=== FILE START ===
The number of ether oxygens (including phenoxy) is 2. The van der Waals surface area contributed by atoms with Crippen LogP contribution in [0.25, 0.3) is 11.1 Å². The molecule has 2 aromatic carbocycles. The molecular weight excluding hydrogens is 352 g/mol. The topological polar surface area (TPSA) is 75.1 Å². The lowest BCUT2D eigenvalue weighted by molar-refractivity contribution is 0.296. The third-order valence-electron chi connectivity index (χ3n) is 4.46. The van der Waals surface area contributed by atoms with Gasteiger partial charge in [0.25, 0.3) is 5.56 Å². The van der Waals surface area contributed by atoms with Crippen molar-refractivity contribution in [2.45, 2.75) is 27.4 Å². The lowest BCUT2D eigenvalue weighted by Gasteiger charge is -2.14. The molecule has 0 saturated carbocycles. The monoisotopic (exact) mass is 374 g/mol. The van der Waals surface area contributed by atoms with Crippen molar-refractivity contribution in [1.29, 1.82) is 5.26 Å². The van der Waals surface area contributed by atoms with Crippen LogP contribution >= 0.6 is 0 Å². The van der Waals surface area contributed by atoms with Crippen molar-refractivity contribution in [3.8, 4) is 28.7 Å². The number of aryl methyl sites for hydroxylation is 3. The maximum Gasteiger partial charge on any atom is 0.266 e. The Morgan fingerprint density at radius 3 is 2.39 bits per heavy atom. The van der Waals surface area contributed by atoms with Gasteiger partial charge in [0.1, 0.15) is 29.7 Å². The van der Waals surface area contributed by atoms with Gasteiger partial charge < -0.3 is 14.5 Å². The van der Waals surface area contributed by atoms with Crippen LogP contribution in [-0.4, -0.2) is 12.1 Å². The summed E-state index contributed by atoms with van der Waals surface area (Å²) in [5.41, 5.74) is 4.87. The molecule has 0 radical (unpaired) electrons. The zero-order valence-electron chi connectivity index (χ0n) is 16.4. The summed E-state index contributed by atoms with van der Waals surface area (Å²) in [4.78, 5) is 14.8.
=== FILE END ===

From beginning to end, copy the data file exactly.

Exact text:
The number of ether oxygens (including phenoxy) is 2. The van der Waals surface area contributed by atoms with Crippen LogP contribution in [0.25, 0.3) is 11.1 Å². The molecule has 2 aromatic carbocycles. The molecular weight excluding hydrogens is 352 g/mol. The topological polar surface area (TPSA) is 75.1 Å². The lowest BCUT2D eigenvalue weighted by molar-refractivity contribution is 0.296. The third-order valence-electron chi connectivity index (χ3n) is 4.46. The van der Waals surface area contributed by atoms with Gasteiger partial charge in [0.25, 0.3) is 5.56 Å². The van der Waals surface area contributed by atoms with Crippen molar-refractivity contribution in [2.45, 2.75) is 27.4 Å². The lowest BCUT2D eigenvalue weighted by Gasteiger charge is -2.14. The molecule has 0 saturated carbocycles. The monoisotopic (exact) mass is 374 g/mol. The van der Waals surface area contributed by atoms with Crippen molar-refractivity contribution in [1.29, 1.82) is 5.26 Å². The van der Waals surface area contributed by atoms with Crippen LogP contribution >= 0.6 is 0 Å². The van der Waals surface area contributed by atoms with Crippen molar-refractivity contribution in [3.8, 4) is 28.7 Å². The number of aryl methyl sites for hydroxylation is 3. The maximum Gasteiger partial charge on any atom is 0.266 e. The Morgan fingerprint density at radius 3 is 2.39 bits per heavy atom. The van der Waals surface area contributed by atoms with Gasteiger partial charge in [0.1, 0.15) is 29.7 Å². The van der Waals surface area contributed by atoms with Gasteiger partial charge < -0.3 is 14.5 Å². The van der Waals surface area contributed by atoms with Crippen LogP contribution in [-0.4, -0.2) is 12.1 Å². The summed E-state index contributed by atoms with van der Waals surface area (Å²) in [5.41, 5.74) is 4.87. The molecule has 0 radical (unpaired) electrons. The zero-order valence-electron chi connectivity index (χ0n) is 16.4. The summed E-state index contributed by atoms with van der Waals surface area (Å²) in [4.78, 5) is 14.8.